Instead of signing a contract with Rogle BK’s professional club, Willander is opting to make the jump to the NCAA. He hopes to play a bigger role that otherwise would not be available to him in the SHL.

“I have a lot of development left to do — getting a bit heavier and skillswise,” Willander said to the NHL. “I feel like that was a good move for me.” 


Brandon Svoboda | C | Round 3, Pick 7 | 71st Overall | San Jose Sharks

Courtesy of MS FILMS

On day two, Brandon Svoboda was the next Terrier off the draft board. BU alum and San Jose Sharks GM Mike Grier was high on the centerman — trading picks No. 94 and 100 to Carolina to take him at No. 71. 

Svoboda stands at 6-foot-3 and models his game after Buffalo Sabres winger and BU Assistant Captain Luke Tuch’s older brother, Alex. 

“I’m a 200-foot centerman that plays the game the right way,” Svoboda said to the NHL. “I have a strong shot, I love to compete and I love to win.”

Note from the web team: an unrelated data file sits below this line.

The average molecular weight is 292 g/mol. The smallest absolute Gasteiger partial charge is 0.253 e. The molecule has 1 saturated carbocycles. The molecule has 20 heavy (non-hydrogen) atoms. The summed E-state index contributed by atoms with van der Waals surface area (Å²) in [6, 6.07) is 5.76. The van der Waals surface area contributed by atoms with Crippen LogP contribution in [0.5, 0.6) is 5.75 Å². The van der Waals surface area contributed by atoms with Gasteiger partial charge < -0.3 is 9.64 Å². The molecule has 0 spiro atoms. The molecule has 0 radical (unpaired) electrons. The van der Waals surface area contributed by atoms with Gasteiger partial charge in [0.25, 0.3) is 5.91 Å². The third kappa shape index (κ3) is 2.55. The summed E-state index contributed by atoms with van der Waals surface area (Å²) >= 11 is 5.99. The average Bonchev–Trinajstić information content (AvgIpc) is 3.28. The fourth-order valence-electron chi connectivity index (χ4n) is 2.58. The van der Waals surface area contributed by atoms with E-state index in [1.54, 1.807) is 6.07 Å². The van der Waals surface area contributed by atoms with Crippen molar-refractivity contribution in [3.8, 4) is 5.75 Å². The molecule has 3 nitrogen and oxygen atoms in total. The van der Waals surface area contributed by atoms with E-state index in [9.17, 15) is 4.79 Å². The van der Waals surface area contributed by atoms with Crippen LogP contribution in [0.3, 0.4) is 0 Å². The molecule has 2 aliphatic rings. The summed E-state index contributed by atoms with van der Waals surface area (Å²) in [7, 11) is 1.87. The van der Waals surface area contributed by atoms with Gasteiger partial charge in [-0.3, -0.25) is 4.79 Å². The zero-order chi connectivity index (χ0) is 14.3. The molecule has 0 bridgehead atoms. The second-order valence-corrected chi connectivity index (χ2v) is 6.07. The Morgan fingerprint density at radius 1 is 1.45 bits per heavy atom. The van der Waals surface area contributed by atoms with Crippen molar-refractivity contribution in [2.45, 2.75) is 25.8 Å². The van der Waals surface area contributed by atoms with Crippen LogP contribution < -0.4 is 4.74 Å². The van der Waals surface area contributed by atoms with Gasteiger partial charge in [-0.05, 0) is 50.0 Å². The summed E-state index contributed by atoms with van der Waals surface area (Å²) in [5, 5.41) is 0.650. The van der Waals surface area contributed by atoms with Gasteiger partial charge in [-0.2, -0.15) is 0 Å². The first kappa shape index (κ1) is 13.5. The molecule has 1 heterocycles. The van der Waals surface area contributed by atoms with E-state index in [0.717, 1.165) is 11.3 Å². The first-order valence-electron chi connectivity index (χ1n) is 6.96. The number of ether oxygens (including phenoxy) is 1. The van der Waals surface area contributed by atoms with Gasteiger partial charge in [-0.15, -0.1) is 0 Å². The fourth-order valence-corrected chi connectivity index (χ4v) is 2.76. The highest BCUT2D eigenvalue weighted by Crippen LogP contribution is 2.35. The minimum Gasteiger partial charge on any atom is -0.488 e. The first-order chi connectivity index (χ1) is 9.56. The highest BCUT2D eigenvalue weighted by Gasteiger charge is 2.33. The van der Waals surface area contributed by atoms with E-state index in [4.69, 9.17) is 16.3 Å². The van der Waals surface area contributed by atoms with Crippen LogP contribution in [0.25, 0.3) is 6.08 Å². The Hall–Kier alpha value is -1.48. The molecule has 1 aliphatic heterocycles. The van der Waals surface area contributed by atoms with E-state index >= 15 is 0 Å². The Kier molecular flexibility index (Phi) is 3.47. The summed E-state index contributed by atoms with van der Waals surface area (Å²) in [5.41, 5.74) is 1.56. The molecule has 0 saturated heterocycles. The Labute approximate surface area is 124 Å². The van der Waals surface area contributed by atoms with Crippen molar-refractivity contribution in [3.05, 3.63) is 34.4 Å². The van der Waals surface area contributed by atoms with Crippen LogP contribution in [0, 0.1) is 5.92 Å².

The Pennsylvania native spent last season with the Youngstown Phantoms of the USHL. Regularly slotting in as second-line center, Svoboda posted 26 points (10g, 16a) over 59 games. 

Svoboda shared the ice with fellow Terrier commit Shane Lachance, and the two led the Phantoms to the organization’s first Clark Cup Championship last spring. 

However, while Lachance will arrive on Comm. Ave this fall, Svoboda’s college debut will be postponed until 2024 as he heads back to Youngstown for one more season. 

“Boston is a pretty high-end school; they put a lot of guys in the NHL,” Svoboda said. “Obviously, [Pandolfo] and [Pereira] — I’m super excited to get to work with them.”